Talking Iconic Figures with Almudena Romero

By Francesca Wilson

Published 8th Mar 2019

Almudena Romero uses experimental photographic techniques, both traditional and digital, to explore timely themes. Her impressive accolades include work exhibited at the V&A, National Portrait Gallery, Welcome Collection, Tate as well as lecturing and many universities including University for the Creative Arts and Camberwell College of Arts. 

We're really pleased that she is including Lot 61. Mariah Idrissi in The Spring Auction 2019. Ahead of the auction, we caught up with Almudena to hear more about the Growing Concerns series. 

This is an intriguing image, can you begin by describe the work for us? 

It’s a chlorophyll print made out of 8 hosta leaves. In this series I use plant leaves as photographic paper to print images directly on the leaf. It doesn’t require any chemistry or ink, it only uses the bleaching power of the sun.

The Growing Concerns series uses plants from former British colonies as canvases to host images that reflect on the links between plant trade, colonialism and migration, and the legacy of these in modern day Britain. In this case I have used a plant originally from Asia to host a portrait of Mariah Idrissi.

What sparked the idea for Growing Concerns and how did it develop?

I went to the Covent Garden Market and I was amazed by the amount of plants and flowers from all over the world that were brought here on a daily basis. I was impressed by how easy it is to import goods like roses from Colombia or Kenya on daily basis and how complicated it is for people from the exact same places to come to the UK.  It led me to think about the historic interest in facilitating movement of goods and capitals and the increasing interest in restricting movement of people.  

As the title of the series suggests,  your work looks at contentious political and social issues; migration, the legacy of colonialism, inequality. What has the reception been like for these works?

Very positive. Brexit, the Trump wall, the Windrush scandal, and the increasing anger and support for extreme parties are growing concerns for many people.  I have received a lot of positive feedback on how the work articulates broader cultural, societal and economic issues through a unique printing technique to produce an innovative and challenging art piece.  I think both the critical context and the visual rhetoric work very well together.

You have carefully selected iconic figures for this series, can you tell us who Mariah Idrissi is and why you were drawn to her image?

Born in the UK with Pakistani and Moroccan parents, Mariah Idrissi the first British Muslim hijab wearing model. I love the way she negotiates her cultural background with her professional ambitions and I chose her portrait because she represents future. At the age of 26 she has changed the fashion industry. It's normally the other way around, the fashion industry dictates how models should look like, sometimes promoting unhealthy behaviour such as eating disorders. Not only has she not gone that way, but she has convinced the industry to embrace her appearance. She has changed the industry to accommodate her views on herself, and that is the future. Tolerance, empathy, openness, solidarity and caring attitudes as opposed to selfish and destructive positions are the only way forward to overcome the challenges that we are facing today.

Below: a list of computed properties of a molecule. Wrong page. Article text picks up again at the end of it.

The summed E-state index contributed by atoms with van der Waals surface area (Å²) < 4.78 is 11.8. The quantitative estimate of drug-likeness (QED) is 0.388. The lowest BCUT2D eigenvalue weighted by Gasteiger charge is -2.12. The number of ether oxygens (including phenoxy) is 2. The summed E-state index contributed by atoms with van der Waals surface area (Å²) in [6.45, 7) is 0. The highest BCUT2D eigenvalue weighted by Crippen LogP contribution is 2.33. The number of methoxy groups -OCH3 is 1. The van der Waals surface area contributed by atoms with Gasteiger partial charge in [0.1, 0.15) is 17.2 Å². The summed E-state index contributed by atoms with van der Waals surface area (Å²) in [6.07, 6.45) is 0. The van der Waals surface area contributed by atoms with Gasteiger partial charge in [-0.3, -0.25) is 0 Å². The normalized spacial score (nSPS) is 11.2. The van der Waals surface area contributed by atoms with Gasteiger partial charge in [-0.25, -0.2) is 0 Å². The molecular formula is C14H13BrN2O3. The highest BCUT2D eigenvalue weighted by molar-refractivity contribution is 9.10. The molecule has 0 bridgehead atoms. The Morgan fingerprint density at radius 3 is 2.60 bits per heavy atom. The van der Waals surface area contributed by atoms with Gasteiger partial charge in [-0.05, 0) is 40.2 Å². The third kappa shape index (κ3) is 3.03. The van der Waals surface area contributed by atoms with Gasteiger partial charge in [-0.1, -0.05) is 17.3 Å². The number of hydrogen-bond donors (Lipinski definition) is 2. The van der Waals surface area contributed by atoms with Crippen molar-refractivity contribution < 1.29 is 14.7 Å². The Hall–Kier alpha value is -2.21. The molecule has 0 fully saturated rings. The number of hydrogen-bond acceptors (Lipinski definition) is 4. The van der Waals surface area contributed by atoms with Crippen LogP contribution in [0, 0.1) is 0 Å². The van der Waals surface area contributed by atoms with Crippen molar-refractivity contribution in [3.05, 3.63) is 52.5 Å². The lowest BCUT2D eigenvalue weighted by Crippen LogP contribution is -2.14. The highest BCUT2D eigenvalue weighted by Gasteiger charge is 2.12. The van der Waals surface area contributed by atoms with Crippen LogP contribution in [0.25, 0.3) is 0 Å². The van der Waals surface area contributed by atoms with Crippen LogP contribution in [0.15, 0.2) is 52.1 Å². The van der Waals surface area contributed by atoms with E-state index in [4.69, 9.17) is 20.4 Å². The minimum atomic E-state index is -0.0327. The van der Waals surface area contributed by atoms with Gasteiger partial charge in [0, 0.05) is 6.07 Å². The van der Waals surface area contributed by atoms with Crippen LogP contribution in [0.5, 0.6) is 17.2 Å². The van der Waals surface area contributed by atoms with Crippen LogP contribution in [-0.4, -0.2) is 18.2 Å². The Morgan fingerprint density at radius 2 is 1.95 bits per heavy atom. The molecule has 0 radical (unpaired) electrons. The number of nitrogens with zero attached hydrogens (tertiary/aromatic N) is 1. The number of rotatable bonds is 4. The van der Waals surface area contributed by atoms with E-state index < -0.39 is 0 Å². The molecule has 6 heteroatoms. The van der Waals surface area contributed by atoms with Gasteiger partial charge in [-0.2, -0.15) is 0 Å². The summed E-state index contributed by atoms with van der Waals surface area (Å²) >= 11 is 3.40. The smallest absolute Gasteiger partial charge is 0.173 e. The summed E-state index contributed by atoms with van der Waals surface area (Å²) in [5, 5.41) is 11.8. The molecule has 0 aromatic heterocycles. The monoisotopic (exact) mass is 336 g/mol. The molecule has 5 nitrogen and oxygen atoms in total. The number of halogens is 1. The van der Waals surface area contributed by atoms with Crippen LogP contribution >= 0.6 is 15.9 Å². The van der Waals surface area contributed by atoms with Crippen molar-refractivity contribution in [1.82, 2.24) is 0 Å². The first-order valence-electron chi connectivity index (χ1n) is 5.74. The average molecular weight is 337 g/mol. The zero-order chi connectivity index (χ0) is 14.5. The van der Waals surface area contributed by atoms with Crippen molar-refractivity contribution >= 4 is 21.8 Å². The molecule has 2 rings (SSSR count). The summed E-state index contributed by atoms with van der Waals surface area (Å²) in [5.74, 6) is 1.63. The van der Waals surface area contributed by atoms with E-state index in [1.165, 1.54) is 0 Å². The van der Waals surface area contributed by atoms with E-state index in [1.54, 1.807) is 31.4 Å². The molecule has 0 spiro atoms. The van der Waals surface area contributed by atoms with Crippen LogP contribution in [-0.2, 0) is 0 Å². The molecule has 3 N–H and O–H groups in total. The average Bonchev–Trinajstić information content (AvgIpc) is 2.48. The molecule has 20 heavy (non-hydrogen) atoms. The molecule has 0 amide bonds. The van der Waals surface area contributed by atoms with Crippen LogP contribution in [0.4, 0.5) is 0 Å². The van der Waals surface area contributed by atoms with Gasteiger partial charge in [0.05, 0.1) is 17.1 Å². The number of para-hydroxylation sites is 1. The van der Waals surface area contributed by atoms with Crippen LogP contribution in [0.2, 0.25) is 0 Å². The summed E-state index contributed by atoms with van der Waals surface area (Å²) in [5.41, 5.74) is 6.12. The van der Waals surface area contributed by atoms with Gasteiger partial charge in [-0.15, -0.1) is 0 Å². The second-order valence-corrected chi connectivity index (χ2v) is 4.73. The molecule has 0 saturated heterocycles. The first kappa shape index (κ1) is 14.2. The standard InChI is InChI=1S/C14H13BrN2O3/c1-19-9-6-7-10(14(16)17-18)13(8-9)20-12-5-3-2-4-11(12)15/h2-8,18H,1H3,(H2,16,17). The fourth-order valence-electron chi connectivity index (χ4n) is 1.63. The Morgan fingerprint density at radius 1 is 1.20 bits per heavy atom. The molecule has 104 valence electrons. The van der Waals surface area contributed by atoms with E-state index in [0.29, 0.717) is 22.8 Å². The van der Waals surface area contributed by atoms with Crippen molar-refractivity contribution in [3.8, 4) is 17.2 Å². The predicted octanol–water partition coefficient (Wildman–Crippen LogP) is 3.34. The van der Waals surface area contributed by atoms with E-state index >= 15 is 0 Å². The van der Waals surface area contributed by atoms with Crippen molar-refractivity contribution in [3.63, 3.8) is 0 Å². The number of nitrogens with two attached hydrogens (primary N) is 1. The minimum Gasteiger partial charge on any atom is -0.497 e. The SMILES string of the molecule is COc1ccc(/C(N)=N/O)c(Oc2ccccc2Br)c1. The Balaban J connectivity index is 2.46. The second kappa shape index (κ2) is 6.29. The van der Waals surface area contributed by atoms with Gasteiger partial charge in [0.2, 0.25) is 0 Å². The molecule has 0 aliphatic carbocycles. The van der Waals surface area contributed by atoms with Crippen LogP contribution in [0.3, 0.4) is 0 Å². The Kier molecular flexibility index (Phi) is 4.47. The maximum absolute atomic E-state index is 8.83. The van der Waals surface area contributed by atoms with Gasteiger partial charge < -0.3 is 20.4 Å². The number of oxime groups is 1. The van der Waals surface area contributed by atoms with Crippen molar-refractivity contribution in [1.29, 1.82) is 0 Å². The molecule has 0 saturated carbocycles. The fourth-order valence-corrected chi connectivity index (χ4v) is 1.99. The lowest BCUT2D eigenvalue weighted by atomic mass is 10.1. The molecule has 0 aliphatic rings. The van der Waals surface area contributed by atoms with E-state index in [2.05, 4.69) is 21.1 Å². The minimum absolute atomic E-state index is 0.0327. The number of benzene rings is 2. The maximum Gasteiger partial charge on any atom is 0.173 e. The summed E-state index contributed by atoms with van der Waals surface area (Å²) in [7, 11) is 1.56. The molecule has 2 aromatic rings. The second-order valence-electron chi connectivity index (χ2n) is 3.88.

All of the pieces in this series represent people in line with Mariah Idrissi, like Jamaican football player John Barnes who played with the England national team in 79 occasions and it’s a leading figure against discrimination in his industry.

 

Can you tell us about your process, how did you collect your unusual canvases and how are the images produced?

Plant leaves are like human skin, when exposed to light they change colour, while areas that are protected from sunlight remain the same, this is what happens when we record the outline of our swimming-suit in our bodies. If I would place a negative on your skin while you are sun-bathing it will record the image of the negative, and this is what I have done here, but with a collage of hosta leaves.

You always seem to be working on interesting projects that involve a lot of research. Can you tell us what is next in the pipeline for you?

My next project reflects on photography as an allegorical image making process.  It focuses photography as an art form that includes multiple practices including performative, sculptural, pictorial and installation ones.

I am working with performers, set designers, photoshop technicians, to create a series of images that explore the fictional and the limits of the representability of identity. I am playing with abstract and  non-figurative methods of depicting identity as a subject, which is a strong change in my practice as it often involves portraiture.  

And are there any works in The Spring Auction that have caught your attention?

I was very happy to see pieces by Michael Craig Martin and Rory Menage as part of the auction, I really like their work!

Finally, how can our readers see more of your work and keep up to date with your projects?

I am often involved in open to the public events. Next one in the line-up is a talk at the Science Museum late night on the 24th of April.  A good way of following my activities is to sign up to my newsletter and or to follow my Instagram account.

 

Almudena Romero is including the portrait of Mariah Idrissi in the Spring Auction as Lot 61. You can view it here.